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Marine Ospreys visit Peterson AFB

U.S. Marine Corps maintainers assigned to Marine Medium Tiltrotor Squadron 261 (VMM-261) prepare a MV-22 Osprey for high altitude, low visibility landing training at Peterson Air Force Base, Colo., Sept. 12, 2017. Peterson AFB offers a unique combination of altitude and dry climates that are similar to the climate the Marines might encounter while deployed overseas. (U.S. Air Force Photo by Dennis Hoffman)

U.S. Marine Corps maintainers assigned to Marine Medium Tiltrotor Squadron 261 (VMM-261) prepare a MV-22 Osprey for high altitude, low visibility landing training at Peterson Air Force Base, Colo., Sept. 12, 2017. Peterson AFB offers a unique combination of altitude and dry climates that are similar to the climate the Marines might encounter while deployed overseas. (U.S. Air Force Photo by Dennis Hoffman)

A MV-22 Osprey belonging to Marine Medium Tiltrotor Squadron 261 (VMM-261) takes off from Peterson Air Force Base, Colorado, Sept 12, 2017. The squadron evacuated from their home station at Marine Corps Air Station New River, North Carolina in advance of Hurricane Irma. (U.S. Air Force Photo by Dennis Hoffman)

A MV-22 Osprey belonging to Marine Medium Tiltrotor Squadron 261 (VMM-261) takes off from Peterson Air Force Base, Colorado, Sept 12, 2017. The squadron evacuated from their home station at Marine Corps Air Station New River, North Carolina in advance of Hurricane Irma. (U.S. Air Force Photo by Dennis Hoffman)

PETERSON AIR FORCE BASE, Colo. -- When Hurricane Irma was threatening to tear up the East Coast, the leadership of Marine Medium Tiltrotor Squadron 261 (VMM-261) needed to get their MV-22 Ospreys out of Marine Corps Air Station New River, North Carolina. The high winds and rain could damage the expensive aircraft and they could be needed for hurricane relief efforts after the storm.

VMM-261’s standard hurricane evacuation location is just outside Nashville, Tennessee. When the forecast models for Irma showed it tracking more westerly than initially thought, Nashville was out of the question for the squadron. They decided to come to Peterson Air Force Base, Colorado.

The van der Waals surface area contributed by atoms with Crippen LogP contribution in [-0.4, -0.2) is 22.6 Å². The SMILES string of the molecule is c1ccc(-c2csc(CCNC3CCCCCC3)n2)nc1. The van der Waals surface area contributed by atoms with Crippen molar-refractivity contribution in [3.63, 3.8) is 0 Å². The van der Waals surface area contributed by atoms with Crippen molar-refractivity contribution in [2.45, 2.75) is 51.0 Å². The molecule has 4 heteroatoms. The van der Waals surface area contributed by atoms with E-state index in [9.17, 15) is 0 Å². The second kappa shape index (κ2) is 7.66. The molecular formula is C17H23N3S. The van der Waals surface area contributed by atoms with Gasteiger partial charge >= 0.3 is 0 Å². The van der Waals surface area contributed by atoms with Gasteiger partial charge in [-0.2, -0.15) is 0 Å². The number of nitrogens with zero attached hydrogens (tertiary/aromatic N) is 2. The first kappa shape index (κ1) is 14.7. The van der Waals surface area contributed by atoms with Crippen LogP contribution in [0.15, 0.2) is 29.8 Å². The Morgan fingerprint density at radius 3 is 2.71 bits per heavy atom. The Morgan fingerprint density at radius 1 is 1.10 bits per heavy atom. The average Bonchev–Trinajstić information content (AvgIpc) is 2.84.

“With a storm of that size it was hard to predict where it could end up,” said Maj. Scott Harris, VMM-261 executive officer. “With that in mind we put a plan together to get some training done at Peterson AFB.”

“Peterson AFB is a great place as it offers a unique combination of high altitudes with low visibility landing training, and it’s very easy to coordinate with the operations center here, usually all it takes is a phone call,” said Harris.

It’s especially important, because of the Osprey’s unusual tilt rotor operation, to get high altitude training.

“The aircraft performs much differently at 6,000-7,000 feet than it does at sea level, which can make things interesting,” Harris said.

Harris stated that the squadron has come to Peterson AFB several times over the last year, first in preparation for a deployment and now again to escape the hurricane.

The squadron continues to stand ready to deploy to the southern states, if required.

“We’re not tapped to go right now, because half of the squadron is deployed overseas, but we can fill in at a moment’s notice if need be,” Harris said.

The Osprey is ideal for humanitarian relief missions since it doesn’t need a full runway, is more flexible and has less of an impact on local infrastructure, Harris said.

“We’ll head back to North Carolina soon, but always look forward to coming back to Peterson AFB, the relationship between the squadron and Peterson AFB has always been great,” said Harris.

Peterson SFB Schriever SFBCheyenne Mountain SFSThule AB New Boston SFS Kaena Point SFS Maui